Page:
Twitter will ban Holocaust denial posts, following Facebook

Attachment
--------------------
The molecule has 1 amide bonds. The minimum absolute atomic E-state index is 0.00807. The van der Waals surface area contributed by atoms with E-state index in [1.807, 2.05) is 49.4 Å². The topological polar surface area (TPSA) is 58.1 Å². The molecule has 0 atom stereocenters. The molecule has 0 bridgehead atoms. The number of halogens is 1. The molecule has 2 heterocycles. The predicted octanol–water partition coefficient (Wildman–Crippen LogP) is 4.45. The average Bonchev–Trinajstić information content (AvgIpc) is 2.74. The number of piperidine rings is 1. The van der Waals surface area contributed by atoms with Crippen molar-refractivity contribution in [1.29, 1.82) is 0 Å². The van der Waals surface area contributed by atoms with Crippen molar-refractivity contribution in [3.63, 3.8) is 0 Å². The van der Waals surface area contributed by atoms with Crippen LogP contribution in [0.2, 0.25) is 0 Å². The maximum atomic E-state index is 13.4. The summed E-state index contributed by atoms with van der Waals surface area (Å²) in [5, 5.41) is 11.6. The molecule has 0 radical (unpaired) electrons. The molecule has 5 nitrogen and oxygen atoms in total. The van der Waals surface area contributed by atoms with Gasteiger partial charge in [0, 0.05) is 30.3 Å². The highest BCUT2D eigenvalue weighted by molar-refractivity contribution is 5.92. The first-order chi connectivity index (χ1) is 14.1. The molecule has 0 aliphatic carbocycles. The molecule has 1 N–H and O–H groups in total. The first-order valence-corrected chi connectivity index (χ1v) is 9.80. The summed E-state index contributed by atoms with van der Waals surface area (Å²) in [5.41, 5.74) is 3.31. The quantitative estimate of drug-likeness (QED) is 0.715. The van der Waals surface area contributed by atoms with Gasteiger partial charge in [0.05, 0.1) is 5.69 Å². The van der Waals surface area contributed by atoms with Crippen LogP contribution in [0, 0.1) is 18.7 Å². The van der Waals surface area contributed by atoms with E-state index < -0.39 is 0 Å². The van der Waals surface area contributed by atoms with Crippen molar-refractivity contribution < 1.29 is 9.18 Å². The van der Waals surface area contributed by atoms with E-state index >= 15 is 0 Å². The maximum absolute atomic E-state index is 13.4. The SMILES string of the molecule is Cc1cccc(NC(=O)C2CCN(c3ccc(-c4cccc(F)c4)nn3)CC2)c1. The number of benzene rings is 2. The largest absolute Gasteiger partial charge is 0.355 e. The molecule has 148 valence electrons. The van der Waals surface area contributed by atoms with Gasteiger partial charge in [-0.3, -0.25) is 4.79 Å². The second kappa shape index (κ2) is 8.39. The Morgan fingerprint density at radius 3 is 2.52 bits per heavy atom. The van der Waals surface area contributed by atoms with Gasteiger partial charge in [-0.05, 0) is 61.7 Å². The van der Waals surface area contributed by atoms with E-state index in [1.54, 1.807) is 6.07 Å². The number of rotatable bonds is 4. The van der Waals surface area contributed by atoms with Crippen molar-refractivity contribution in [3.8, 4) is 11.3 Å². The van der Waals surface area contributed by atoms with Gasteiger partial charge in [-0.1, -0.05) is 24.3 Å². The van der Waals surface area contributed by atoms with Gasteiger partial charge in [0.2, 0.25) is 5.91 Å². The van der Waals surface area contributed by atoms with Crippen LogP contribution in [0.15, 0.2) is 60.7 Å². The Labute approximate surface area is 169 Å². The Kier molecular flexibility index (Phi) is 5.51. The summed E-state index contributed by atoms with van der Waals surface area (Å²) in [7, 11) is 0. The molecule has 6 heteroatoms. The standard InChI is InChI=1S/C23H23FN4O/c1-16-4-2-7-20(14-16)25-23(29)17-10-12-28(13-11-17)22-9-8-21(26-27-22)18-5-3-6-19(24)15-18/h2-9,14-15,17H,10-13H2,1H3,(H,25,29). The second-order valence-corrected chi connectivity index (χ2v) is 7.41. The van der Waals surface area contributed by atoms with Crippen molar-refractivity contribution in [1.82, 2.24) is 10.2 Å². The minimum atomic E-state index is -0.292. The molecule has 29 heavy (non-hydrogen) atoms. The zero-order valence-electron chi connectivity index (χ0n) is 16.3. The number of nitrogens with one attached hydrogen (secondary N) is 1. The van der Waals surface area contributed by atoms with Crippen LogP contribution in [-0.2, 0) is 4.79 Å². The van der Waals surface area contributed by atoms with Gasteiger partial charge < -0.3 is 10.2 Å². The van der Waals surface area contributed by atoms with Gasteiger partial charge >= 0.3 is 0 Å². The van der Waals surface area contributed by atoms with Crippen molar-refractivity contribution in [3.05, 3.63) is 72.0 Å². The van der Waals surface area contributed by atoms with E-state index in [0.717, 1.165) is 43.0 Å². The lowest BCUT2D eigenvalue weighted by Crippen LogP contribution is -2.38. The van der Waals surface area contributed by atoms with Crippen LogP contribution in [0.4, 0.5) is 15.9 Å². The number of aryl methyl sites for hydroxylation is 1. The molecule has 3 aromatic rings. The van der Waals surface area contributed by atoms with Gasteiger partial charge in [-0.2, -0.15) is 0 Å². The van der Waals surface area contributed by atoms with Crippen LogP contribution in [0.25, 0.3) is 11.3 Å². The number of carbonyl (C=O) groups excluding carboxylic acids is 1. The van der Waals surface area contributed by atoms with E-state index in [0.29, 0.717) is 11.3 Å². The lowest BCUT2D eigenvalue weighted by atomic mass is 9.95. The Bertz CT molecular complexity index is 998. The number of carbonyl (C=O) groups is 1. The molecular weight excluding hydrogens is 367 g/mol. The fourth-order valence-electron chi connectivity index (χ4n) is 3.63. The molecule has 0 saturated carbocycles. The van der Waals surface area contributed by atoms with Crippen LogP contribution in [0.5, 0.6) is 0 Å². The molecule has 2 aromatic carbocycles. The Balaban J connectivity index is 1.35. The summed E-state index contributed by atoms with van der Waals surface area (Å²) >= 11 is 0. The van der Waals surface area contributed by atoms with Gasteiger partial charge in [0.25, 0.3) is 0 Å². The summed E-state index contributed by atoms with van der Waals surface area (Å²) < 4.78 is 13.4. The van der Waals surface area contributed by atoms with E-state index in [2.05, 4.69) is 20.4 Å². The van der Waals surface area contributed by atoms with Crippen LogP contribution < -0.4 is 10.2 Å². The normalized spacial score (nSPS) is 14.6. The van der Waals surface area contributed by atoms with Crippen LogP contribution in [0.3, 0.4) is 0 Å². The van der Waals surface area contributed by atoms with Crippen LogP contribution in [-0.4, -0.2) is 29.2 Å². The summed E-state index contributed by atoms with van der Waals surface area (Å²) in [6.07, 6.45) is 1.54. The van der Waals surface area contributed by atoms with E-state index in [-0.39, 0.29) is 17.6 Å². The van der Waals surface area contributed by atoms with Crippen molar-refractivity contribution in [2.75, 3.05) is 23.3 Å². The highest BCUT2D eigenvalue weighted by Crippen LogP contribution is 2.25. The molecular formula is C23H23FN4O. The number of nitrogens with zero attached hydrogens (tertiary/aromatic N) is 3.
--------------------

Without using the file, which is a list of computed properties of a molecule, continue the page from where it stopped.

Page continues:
If you're American, you probably think of free speech as the default. Just the way things are. And I. Don't know where it enters the stuff. I don't know if it's in the water or if it's in the kindergarten curriculum Evelyn. Is Not American, but it's only something that I have encountered faith in years is just like first amendment fundamentalism she's an Australian who lives in Massachusetts and she's one of most dynamic and nuanced thinkers. Online speech. She lectures at Harvard Law School. You came here to study kind of First Amendment Law to look at this stuff. As an outsider, what was your impression of the US fundamental adherence to free speech? I feel a little bit like gas lit as a foreigner when you come to America. As I did for years ago to Study Comparative Constitutional, Law, and free speech One of the most striking things about American free speech doctrine is this like this example of there were Nazis that wanted to march in skokie. I know jumping straight to Nazis his kind of leaping into the free speech depend. But Evelyn's describing one of the most famous first amendment cases when that really tests American values, the story goes like this. In one, thousand, nine, hundred, a group of neo-nazis wanted to march in the Chicago suburb of skokie Illinois largely because a lot of Holocaust survivors lived there seven thousand concentration camp survivors living in the predominantly Jewish Chicago suburb of skokie not surprisingly, there was a huge legal fight cokie officials a block Nazi demonstrations with court injunctions when the Nazis appealed to the State Supreme Court a judge has refused to hear the case. But what might surprise you if you don't know the story is that the American Civil Liberties Union indeed a lawyer with the ACLU defended the Nazis right to March under the First Amendment saying the right to free expression with integral to who we are as a country. It's just such an iconic story of the literal Nazis were going to be allowed to marching the street and as a foreigner you come here, new learn that and normally deland that it's it's not like these inconvenient embarrassment about Assessment Amendment Law. It's this like really proud one of the truly great victories for the First Amendment was that it will protect the speech that we hate because it is you know Betta to have it out in the urban it's better to meet it with county speech and we just can't trust the government to suppress as an Australian very striking. I don't even have a right to free speech. We don't have a bill of rights and our Constitution it's it's like a completely foreign idea this fight over unfettered free speech and in fact, where it collides with Anti Semitism and Holocaust denial broke into the news cycle again, this week, there's a split screen like the Supreme Court confirmation hearings going on on one side, and then on the other side facebook releases a blog post the company which has always said it values free expression above everything else announced that it would ban any content that denies or distorts the Holocaust. Two days later, twitter did the same thing. It might seem like banning Holocaust denial is a pretty easy call, but it was only a few years ago that facebook said, it wouldn't prohibit Holocaust to nihilism on its platform. which is part of why and says, this is a really big deal I. think this is like a really iconic moment in the history of the company and its thinking and its evolution around its rules. There is no more emblematic rule that facebook had about. To First Amendment Principles. Today on the show. Decision to finally habit Holocaust, Mus Information and what it means for free speech debates, the Internet and the potential for change. I'm Lizzie O'Leary and you're listening to what next TVD A show about technology power, how the future will be determined stay with us. Voting this year is a little. Than usual, what you don't want to do is be the one sprinting to the mailbox trying to send in a last minute vote or get to the front of the line at the polls only to realize you're not registered. 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Dot Com is the easiest way to keep everyone connected and on the right track try it out for yourself to get your free two week trial. Good Monday dot com today. I, WanNa talk about how seismic shift this is if we think back to just two years ago. Mark Zuckerberg gave a very now well known interview to Cara Swisher. And said, she didn't believe that posts that deny the Holocaust should be taken down. I believe that our platform should take down because I think that there are things different people get wrong. either. I don't think that they're intentionally getting a wrong but I think that they. They might be but go home. It's hard to pune intent. Boy. It is a big journey from. People get things wrong even though I might find it personally offensive. To. My own thinking has evolved. The big thing that they always have hung onto was we don't WanNa be arbiters of truth, and we will not take content down purely on the basis that it's false. We might take it on the down on the basis that its nudity or that it's hate speech or that it has other sort of effects but we weren't take content down just because it's wrong and that's sort of what's reflected in that quote from Makoto Takhar Swisher is you know some people get things wrong sometimes and the the pandemic literally changed that decision overnight in the context of a global public health emergency they abandoned that they said we will take down. False information about the pandemic because it poses a public health risk, and now we're playing ball like now companies are taking content down on the basis that it's false and we're now seeing it in other areas. We saw it in the context of the wildfires in West my country was on file for months. In December and January, and there were lots of false rumors about the cause of the fires and facebook didn't take anything down and then Oregon was on fire A. Couple of months ago, and suddenly they were taking down misinformation about the cause of their as far as think a stock contrast as you can draw. It's still interesting to hear you peg this to the pandemic because I think about all the data points that came before that this is. After the two thousand, sixteen election, it is after the Charlottesville unite the right rally, which took place in two thousand seventeen. Do you think the coronavirus pandemic is it sort of launching us into a new I guess area of thinking about content and speech on its own or or easy it kind of a I guess a catalyst for something that was going to happen anyway. Yeah. You're absolutely right that it's only sort of it's part of the broader trend. It was a particularly visible and sort of obvious example of the trend in the same way that the pandemic has made many sort of fundamental. Assumptions structures in society more visible, and we've sort of seen progressively moving more and more along that line of sort of okay. We copies all speech all the time. Let's balancing trysts and draw the line and I think that the pandemic was just sort of another step along that road. If you think about it that way these announcements from facebook and twitter about banning Holocaust denial or in line with other content moderation decisions we've seen this year like the outright ban on Cunanan content. But in other ways several and says the decision. Holocaust. Denial marks a deeper and more fundamental shift in how speeches police online Holocaust denial is one of these iconic things about the first amendment and I believe that one of the reasons why facebook sort of stuck to that principle for so long of allowing on services was because it's still considered itself a fundamentally American company attached to these first. Amendment ideals is robust marketplace of ideas. Which is bizarre when you think about it these these are clearly global companies now and most of they US bases outside all over America but there was still something that it couldn't let go of and so I think it's really when Audience First Amendment land anymore like vc's we are now in this unknown landscape of trying to work out what norms we can attach ourselves to.